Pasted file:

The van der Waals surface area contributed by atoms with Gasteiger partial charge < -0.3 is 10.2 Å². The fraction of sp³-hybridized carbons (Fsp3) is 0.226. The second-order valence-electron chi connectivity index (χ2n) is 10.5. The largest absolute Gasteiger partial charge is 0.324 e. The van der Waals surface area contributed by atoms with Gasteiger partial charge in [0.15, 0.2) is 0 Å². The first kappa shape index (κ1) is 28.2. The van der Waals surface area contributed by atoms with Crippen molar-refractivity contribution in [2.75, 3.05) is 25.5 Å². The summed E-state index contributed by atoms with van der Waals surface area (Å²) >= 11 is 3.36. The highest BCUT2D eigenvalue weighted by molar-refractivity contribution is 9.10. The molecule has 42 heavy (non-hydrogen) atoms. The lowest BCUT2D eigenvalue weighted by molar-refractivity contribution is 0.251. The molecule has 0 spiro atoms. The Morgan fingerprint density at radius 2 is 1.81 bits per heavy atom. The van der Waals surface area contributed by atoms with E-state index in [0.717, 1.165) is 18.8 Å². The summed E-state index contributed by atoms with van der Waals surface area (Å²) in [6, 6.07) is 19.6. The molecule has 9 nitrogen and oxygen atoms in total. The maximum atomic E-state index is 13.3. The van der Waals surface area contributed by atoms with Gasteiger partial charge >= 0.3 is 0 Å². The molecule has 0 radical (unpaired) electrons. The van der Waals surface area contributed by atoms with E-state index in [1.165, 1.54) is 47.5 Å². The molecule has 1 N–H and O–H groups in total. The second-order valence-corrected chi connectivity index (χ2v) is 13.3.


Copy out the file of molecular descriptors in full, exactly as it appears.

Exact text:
The van der Waals surface area contributed by atoms with Gasteiger partial charge < -0.3 is 10.2 Å². The fraction of sp³-hybridized carbons (Fsp3) is 0.226. The second-order valence-electron chi connectivity index (χ2n) is 10.5. The largest absolute Gasteiger partial charge is 0.324 e. The van der Waals surface area contributed by atoms with Gasteiger partial charge in [0.15, 0.2) is 0 Å². The first kappa shape index (κ1) is 28.2. The van der Waals surface area contributed by atoms with Crippen molar-refractivity contribution in [2.75, 3.05) is 25.5 Å². The summed E-state index contributed by atoms with van der Waals surface area (Å²) >= 11 is 3.36. The highest BCUT2D eigenvalue weighted by molar-refractivity contribution is 9.10. The molecule has 42 heavy (non-hydrogen) atoms. The lowest BCUT2D eigenvalue weighted by molar-refractivity contribution is 0.251. The molecule has 0 spiro atoms. The Morgan fingerprint density at radius 2 is 1.81 bits per heavy atom. The van der Waals surface area contributed by atoms with E-state index in [0.717, 1.165) is 18.8 Å². The summed E-state index contributed by atoms with van der Waals surface area (Å²) in [6, 6.07) is 19.6. The molecule has 9 nitrogen and oxygen atoms in total. The maximum atomic E-state index is 13.3. The van der Waals surface area contributed by atoms with Gasteiger partial charge >= 0.3 is 0 Å². The molecule has 0 radical (unpaired) electrons. The van der Waals surface area contributed by atoms with E-state index in [1.165, 1.54) is 47.5 Å². The molecule has 1 N–H and O–H groups in total. The second-order valence-corrected chi connectivity index (χ2v) is 13.3.